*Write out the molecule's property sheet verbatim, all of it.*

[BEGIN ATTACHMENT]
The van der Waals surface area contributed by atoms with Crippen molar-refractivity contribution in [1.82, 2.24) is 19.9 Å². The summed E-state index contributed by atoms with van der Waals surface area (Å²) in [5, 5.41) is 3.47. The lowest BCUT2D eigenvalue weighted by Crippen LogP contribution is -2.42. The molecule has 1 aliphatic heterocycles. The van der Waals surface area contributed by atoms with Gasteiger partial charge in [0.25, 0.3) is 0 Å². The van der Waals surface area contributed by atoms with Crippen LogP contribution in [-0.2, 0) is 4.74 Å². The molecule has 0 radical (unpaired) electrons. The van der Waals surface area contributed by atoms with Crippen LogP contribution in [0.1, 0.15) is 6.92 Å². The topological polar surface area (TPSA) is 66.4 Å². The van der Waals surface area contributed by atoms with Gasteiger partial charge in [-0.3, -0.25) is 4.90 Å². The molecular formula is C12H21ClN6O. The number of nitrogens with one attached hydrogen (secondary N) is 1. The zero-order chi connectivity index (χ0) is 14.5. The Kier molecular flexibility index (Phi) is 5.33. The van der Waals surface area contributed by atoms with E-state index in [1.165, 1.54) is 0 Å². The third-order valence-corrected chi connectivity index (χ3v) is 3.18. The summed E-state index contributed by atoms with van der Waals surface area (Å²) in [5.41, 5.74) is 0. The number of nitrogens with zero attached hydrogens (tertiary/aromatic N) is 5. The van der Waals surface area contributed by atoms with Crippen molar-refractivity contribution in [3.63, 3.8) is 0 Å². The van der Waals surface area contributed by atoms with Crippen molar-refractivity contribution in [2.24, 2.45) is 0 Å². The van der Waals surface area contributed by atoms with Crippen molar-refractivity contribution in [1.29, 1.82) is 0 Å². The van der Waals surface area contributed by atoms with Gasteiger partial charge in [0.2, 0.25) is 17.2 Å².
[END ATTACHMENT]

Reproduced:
The van der Waals surface area contributed by atoms with Crippen molar-refractivity contribution in [1.82, 2.24) is 19.9 Å². The summed E-state index contributed by atoms with van der Waals surface area (Å²) in [5, 5.41) is 3.47. The lowest BCUT2D eigenvalue weighted by Crippen LogP contribution is -2.42. The molecule has 1 aliphatic heterocycles. The van der Waals surface area contributed by atoms with Gasteiger partial charge in [0.25, 0.3) is 0 Å². The van der Waals surface area contributed by atoms with Crippen LogP contribution in [-0.2, 0) is 4.74 Å². The molecule has 0 radical (unpaired) electrons. The van der Waals surface area contributed by atoms with Crippen LogP contribution in [0.1, 0.15) is 6.92 Å². The topological polar surface area (TPSA) is 66.4 Å². The van der Waals surface area contributed by atoms with Gasteiger partial charge in [-0.3, -0.25) is 4.90 Å². The molecular formula is C12H21ClN6O. The number of nitrogens with one attached hydrogen (secondary N) is 1. The zero-order chi connectivity index (χ0) is 14.5. The Kier molecular flexibility index (Phi) is 5.33. The van der Waals surface area contributed by atoms with E-state index in [1.165, 1.54) is 0 Å². The third-order valence-corrected chi connectivity index (χ3v) is 3.18. The summed E-state index contributed by atoms with van der Waals surface area (Å²) in [5.41, 5.74) is 0. The number of nitrogens with zero attached hydrogens (tertiary/aromatic N) is 5. The van der Waals surface area contributed by atoms with Crippen molar-refractivity contribution in [3.63, 3.8) is 0 Å². The van der Waals surface area contributed by atoms with Crippen molar-refractivity contribution in [2.24, 2.45) is 0 Å². The van der Waals surface area contributed by atoms with Crippen molar-refractivity contribution in [1.29, 1.82) is 0 Å². The van der Waals surface area contributed by atoms with Gasteiger partial charge in [0.2, 0.25) is 17.2 Å².